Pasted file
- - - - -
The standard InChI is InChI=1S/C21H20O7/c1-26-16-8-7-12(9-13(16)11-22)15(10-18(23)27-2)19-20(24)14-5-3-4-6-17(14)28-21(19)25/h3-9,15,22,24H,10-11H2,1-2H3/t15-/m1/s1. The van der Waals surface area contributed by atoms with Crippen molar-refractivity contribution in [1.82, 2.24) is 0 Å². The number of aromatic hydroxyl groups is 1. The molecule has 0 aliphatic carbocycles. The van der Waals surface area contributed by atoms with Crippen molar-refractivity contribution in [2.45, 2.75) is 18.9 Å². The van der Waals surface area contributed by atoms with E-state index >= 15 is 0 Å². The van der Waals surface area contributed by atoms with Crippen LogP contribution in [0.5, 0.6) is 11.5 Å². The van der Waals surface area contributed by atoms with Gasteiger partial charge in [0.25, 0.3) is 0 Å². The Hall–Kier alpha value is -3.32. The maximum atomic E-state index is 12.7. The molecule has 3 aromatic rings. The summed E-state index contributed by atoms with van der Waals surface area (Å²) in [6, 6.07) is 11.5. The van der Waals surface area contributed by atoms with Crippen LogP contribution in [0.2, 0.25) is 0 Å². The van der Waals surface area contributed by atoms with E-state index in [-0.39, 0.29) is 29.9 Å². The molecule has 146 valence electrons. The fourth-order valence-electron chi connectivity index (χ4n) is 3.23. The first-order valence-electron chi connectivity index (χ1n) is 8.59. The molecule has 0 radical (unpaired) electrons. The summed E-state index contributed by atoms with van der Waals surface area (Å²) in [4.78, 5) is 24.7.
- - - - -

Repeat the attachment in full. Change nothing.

The standard InChI is InChI=1S/C21H20O7/c1-26-16-8-7-12(9-13(16)11-22)15(10-18(23)27-2)19-20(24)14-5-3-4-6-17(14)28-21(19)25/h3-9,15,22,24H,10-11H2,1-2H3/t15-/m1/s1. The van der Waals surface area contributed by atoms with Crippen molar-refractivity contribution in [1.82, 2.24) is 0 Å². The number of aromatic hydroxyl groups is 1. The molecule has 0 aliphatic carbocycles. The van der Waals surface area contributed by atoms with Crippen molar-refractivity contribution in [2.45, 2.75) is 18.9 Å². The van der Waals surface area contributed by atoms with E-state index >= 15 is 0 Å². The van der Waals surface area contributed by atoms with Crippen LogP contribution in [0.5, 0.6) is 11.5 Å². The van der Waals surface area contributed by atoms with Gasteiger partial charge in [0.25, 0.3) is 0 Å². The Hall–Kier alpha value is -3.32. The maximum atomic E-state index is 12.7. The molecule has 3 aromatic rings. The summed E-state index contributed by atoms with van der Waals surface area (Å²) in [6, 6.07) is 11.5. The van der Waals surface area contributed by atoms with Crippen LogP contribution in [0.2, 0.25) is 0 Å². The van der Waals surface area contributed by atoms with E-state index in [-0.39, 0.29) is 29.9 Å². The molecule has 146 valence electrons. The fourth-order valence-electron chi connectivity index (χ4n) is 3.23. The first-order valence-electron chi connectivity index (χ1n) is 8.59. The molecule has 0 radical (unpaired) electrons. The summed E-state index contributed by atoms with van der Waals surface area (Å²) in [4.78, 5) is 24.7.